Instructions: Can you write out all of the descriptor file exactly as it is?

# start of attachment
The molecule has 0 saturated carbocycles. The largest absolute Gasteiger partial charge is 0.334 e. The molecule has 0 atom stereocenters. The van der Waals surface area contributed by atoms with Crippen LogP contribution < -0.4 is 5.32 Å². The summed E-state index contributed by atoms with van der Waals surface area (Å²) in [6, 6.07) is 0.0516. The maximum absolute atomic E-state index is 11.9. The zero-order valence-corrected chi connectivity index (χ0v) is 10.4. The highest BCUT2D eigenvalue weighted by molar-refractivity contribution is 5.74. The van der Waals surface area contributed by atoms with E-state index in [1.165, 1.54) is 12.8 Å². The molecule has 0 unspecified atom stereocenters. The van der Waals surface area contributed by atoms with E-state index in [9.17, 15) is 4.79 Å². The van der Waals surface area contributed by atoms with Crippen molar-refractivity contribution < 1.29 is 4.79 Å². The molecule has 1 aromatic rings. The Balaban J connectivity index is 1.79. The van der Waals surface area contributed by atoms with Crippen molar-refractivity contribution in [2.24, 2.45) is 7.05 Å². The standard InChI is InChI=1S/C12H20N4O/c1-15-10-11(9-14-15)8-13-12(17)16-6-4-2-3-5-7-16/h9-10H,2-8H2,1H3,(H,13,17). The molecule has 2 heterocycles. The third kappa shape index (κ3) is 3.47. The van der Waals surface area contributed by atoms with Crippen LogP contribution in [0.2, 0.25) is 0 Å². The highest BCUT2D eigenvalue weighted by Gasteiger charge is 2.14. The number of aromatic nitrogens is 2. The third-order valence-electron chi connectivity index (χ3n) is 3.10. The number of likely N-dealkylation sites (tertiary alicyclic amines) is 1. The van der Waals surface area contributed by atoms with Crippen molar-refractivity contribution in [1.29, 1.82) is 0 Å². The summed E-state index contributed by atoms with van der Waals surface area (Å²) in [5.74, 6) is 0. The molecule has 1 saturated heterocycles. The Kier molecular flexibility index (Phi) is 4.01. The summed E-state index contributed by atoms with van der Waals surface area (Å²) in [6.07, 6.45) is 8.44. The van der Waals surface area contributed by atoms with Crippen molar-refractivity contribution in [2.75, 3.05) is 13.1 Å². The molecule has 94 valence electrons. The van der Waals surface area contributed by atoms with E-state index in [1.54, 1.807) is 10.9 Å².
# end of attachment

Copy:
The molecule has 0 saturated carbocycles. The largest absolute Gasteiger partial charge is 0.334 e. The molecule has 0 atom stereocenters. The van der Waals surface area contributed by atoms with Crippen LogP contribution < -0.4 is 5.32 Å². The summed E-state index contributed by atoms with van der Waals surface area (Å²) in [6, 6.07) is 0.0516. The maximum absolute atomic E-state index is 11.9. The zero-order valence-corrected chi connectivity index (χ0v) is 10.4. The highest BCUT2D eigenvalue weighted by molar-refractivity contribution is 5.74. The van der Waals surface area contributed by atoms with E-state index in [1.165, 1.54) is 12.8 Å². The molecule has 0 unspecified atom stereocenters. The van der Waals surface area contributed by atoms with E-state index in [9.17, 15) is 4.79 Å². The van der Waals surface area contributed by atoms with Crippen molar-refractivity contribution < 1.29 is 4.79 Å². The molecule has 1 aromatic rings. The Balaban J connectivity index is 1.79. The van der Waals surface area contributed by atoms with Crippen molar-refractivity contribution in [2.24, 2.45) is 7.05 Å². The standard InChI is InChI=1S/C12H20N4O/c1-15-10-11(9-14-15)8-13-12(17)16-6-4-2-3-5-7-16/h9-10H,2-8H2,1H3,(H,13,17). The molecule has 2 heterocycles. The third kappa shape index (κ3) is 3.47. The van der Waals surface area contributed by atoms with Crippen LogP contribution in [0.2, 0.25) is 0 Å². The highest BCUT2D eigenvalue weighted by Gasteiger charge is 2.14. The number of aromatic nitrogens is 2. The third-order valence-electron chi connectivity index (χ3n) is 3.10. The number of likely N-dealkylation sites (tertiary alicyclic amines) is 1. The van der Waals surface area contributed by atoms with Crippen molar-refractivity contribution in [1.29, 1.82) is 0 Å². The summed E-state index contributed by atoms with van der Waals surface area (Å²) in [5.74, 6) is 0. The molecule has 1 saturated heterocycles. The Kier molecular flexibility index (Phi) is 4.01. The summed E-state index contributed by atoms with van der Waals surface area (Å²) in [6.07, 6.45) is 8.44. The van der Waals surface area contributed by atoms with Crippen molar-refractivity contribution in [2.75, 3.05) is 13.1 Å². The molecule has 94 valence electrons. The van der Waals surface area contributed by atoms with E-state index in [1.54, 1.807) is 10.9 Å².